TV buying guide; Buying a TV is becoming more and more complicated. These days, new types of technologies, different formats and new concepts are constantly being introduced that TV buyers should be aware of. In addition, several companies are launching cheaper TVs with a lot of features to compete with the likes of LG and Samsung.
In any case, if you are thinking of buying a TV, in the following, we will briefly and usefully address the most important points that you should pay attention to.
TV buying guide
Screen selection; LCD, OLD, QLED and more
Currently, there are two dominant display technologies in the TV market: LED-LCD (including QLED) and (OLED). Understanding the differences between these technologies will help you make the right decision.
Most TVs on the market use LCD panels with LED backlight. Many low-cost TVs to some expensive TVs based on QLED panels use essentially the same technology. Of course, this does not mean that they are of the same quality. QLED panels support a wider range of colors and display colors more vividly overall. Of all the LCD panels, QLED panels offer the best possible quality.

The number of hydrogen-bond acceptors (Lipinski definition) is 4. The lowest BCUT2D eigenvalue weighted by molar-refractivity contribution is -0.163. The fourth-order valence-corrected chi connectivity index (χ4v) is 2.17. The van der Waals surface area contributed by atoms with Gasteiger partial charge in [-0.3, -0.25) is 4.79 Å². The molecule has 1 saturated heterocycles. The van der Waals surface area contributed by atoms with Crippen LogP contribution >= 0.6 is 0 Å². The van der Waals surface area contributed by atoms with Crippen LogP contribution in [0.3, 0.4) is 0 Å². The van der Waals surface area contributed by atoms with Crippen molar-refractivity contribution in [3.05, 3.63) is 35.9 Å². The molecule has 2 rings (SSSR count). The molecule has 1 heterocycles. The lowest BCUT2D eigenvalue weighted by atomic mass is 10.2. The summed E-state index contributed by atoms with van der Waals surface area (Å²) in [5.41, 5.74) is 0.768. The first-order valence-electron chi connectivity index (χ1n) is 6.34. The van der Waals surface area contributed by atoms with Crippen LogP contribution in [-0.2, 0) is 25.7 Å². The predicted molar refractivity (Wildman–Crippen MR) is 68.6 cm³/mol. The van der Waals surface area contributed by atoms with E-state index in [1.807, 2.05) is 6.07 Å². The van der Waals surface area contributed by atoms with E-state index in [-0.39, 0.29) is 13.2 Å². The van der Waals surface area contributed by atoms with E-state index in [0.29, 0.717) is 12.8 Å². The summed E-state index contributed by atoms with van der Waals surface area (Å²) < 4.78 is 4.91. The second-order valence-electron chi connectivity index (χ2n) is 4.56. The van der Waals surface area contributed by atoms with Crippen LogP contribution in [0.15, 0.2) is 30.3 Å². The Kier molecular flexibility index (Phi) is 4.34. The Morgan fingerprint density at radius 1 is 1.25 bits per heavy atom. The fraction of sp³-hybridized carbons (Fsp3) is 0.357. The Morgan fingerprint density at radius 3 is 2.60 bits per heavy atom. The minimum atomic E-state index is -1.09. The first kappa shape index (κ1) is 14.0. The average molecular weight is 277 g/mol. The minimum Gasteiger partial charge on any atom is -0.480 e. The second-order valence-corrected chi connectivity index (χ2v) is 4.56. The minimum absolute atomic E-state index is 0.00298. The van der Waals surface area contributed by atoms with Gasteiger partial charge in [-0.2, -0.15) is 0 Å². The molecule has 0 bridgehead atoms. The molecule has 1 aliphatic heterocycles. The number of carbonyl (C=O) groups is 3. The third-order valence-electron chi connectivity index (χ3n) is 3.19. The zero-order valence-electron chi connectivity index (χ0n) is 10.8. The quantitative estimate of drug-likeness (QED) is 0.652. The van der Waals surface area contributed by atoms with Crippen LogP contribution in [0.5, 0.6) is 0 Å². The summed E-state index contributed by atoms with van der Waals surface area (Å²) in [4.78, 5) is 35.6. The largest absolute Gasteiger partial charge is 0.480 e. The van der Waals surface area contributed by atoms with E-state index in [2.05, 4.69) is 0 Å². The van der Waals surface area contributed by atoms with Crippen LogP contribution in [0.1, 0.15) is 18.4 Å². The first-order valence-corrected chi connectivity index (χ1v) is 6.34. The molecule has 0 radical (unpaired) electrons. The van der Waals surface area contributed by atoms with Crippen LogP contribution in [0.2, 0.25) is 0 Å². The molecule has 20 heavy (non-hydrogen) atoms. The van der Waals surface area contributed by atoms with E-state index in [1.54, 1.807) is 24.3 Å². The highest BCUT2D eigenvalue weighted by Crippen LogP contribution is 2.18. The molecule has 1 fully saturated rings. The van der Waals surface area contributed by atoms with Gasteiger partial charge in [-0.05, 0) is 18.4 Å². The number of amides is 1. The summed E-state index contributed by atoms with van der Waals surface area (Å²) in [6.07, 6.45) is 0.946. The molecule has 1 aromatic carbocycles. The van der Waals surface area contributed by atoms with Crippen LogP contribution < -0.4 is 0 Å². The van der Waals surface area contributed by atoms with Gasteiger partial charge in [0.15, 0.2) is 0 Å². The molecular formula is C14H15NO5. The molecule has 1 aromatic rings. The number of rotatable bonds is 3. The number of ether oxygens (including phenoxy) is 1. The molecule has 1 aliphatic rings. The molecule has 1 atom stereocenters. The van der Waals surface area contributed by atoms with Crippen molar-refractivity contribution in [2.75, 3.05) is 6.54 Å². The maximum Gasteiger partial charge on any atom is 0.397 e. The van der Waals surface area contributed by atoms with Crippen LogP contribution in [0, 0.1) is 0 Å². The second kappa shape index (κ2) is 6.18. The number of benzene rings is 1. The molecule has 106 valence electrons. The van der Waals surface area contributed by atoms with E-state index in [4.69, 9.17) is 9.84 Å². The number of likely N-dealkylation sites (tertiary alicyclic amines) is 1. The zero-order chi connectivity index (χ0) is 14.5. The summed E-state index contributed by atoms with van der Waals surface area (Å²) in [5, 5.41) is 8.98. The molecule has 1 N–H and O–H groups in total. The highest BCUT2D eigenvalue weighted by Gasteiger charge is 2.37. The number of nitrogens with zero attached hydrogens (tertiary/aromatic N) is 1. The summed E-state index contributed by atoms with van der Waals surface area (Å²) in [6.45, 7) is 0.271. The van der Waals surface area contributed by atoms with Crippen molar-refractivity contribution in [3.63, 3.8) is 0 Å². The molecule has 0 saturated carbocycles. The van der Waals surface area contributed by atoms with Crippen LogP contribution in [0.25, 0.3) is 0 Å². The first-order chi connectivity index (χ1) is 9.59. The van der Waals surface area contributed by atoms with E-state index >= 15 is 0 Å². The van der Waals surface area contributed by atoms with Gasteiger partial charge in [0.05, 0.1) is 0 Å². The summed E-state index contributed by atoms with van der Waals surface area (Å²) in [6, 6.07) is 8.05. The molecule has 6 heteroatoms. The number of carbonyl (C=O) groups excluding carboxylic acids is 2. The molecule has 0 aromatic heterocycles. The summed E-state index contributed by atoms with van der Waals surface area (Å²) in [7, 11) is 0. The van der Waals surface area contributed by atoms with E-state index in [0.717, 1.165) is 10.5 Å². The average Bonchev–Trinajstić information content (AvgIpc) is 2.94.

As we said, these types of displays use LED backlight, so to display an image, LED light must pass through multiple layers of the screen. This usually results in the black color not being deep and sometimes even leaking light on the edges of the screen.
The latest and greatest TVs based on this technology use local exposure technology, which improves the black color of the screen. In this technology, the LED backlight panel is divided into different parts so that, for example, if a part of the video is dark, part of the LED panel also turns off. Of course, if these areas are very large, the result will not be great.
Old is a completely different technology from QLED. In monitors based on this technology, each pixel can produce its own light. That’s why we no longer deal with the LCD layer and the LED background panel. As a result, old panels can be very thin.
That’s why old TVs can display black with a lot of charm and depth due to the ability to turn off the pixels, which is also very important for image contrast. Of course, if the old TV is not of good quality, some details in the shadows will be lost.
Older panels are more expensive to make than LCD panels, so older TVs are usually more expensive than LCD TVs. Of course, for QLED TVs, this price difference is not so great.
In the meantime, we must mention another technology called mini-LED. In this technology, we see the use of LCD again, but for backlight, smaller LEDs are used, which means that the panel for local exposure uses much more sections. As a result, these types of displays in terms of black display offer much the same function as the old panels, and in general, many of the weaknesses of the LCD display are eliminated.